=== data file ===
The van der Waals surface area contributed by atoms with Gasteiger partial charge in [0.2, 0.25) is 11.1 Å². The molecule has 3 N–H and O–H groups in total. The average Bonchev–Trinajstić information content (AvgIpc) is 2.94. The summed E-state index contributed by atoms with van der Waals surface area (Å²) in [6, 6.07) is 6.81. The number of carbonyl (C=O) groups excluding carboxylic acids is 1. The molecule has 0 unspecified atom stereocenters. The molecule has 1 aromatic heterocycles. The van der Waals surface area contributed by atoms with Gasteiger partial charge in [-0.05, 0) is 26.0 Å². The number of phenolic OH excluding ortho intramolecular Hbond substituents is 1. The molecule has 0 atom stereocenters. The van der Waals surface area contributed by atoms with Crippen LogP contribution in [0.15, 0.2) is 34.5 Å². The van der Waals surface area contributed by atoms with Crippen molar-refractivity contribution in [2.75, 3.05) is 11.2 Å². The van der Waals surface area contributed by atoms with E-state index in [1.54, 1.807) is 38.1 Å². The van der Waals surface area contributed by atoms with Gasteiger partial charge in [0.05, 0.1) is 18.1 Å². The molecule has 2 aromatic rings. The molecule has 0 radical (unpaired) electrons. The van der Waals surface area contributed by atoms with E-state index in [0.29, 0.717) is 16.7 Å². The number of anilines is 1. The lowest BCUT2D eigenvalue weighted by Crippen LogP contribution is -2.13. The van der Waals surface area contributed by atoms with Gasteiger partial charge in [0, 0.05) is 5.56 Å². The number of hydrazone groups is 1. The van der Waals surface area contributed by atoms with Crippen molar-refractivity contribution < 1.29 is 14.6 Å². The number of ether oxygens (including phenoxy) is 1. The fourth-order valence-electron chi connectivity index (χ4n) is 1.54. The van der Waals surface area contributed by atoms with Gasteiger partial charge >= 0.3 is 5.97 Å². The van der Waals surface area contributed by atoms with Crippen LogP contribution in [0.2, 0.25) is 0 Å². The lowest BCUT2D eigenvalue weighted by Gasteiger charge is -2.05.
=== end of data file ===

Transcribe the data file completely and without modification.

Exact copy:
The van der Waals surface area contributed by atoms with Gasteiger partial charge in [0.2, 0.25) is 11.1 Å². The molecule has 3 N–H and O–H groups in total. The average Bonchev–Trinajstić information content (AvgIpc) is 2.94. The summed E-state index contributed by atoms with van der Waals surface area (Å²) in [6, 6.07) is 6.81. The number of carbonyl (C=O) groups excluding carboxylic acids is 1. The molecule has 0 unspecified atom stereocenters. The molecule has 1 aromatic heterocycles. The van der Waals surface area contributed by atoms with Gasteiger partial charge in [-0.05, 0) is 26.0 Å². The number of phenolic OH excluding ortho intramolecular Hbond substituents is 1. The molecule has 0 atom stereocenters. The van der Waals surface area contributed by atoms with Crippen LogP contribution in [0.15, 0.2) is 34.5 Å². The van der Waals surface area contributed by atoms with Crippen molar-refractivity contribution in [2.75, 3.05) is 11.2 Å². The van der Waals surface area contributed by atoms with E-state index in [1.54, 1.807) is 38.1 Å². The van der Waals surface area contributed by atoms with Gasteiger partial charge in [0.05, 0.1) is 18.1 Å². The molecule has 2 aromatic rings. The molecule has 0 radical (unpaired) electrons. The van der Waals surface area contributed by atoms with E-state index in [0.29, 0.717) is 16.7 Å². The number of anilines is 1. The lowest BCUT2D eigenvalue weighted by Crippen LogP contribution is -2.13. The van der Waals surface area contributed by atoms with Gasteiger partial charge in [0, 0.05) is 5.56 Å². The number of hydrazone groups is 1. The van der Waals surface area contributed by atoms with Crippen molar-refractivity contribution < 1.29 is 14.6 Å². The number of ether oxygens (including phenoxy) is 1. The fourth-order valence-electron chi connectivity index (χ4n) is 1.54. The van der Waals surface area contributed by atoms with Gasteiger partial charge >= 0.3 is 5.97 Å². The van der Waals surface area contributed by atoms with Crippen LogP contribution in [0.2, 0.25) is 0 Å². The lowest BCUT2D eigenvalue weighted by Gasteiger charge is -2.05.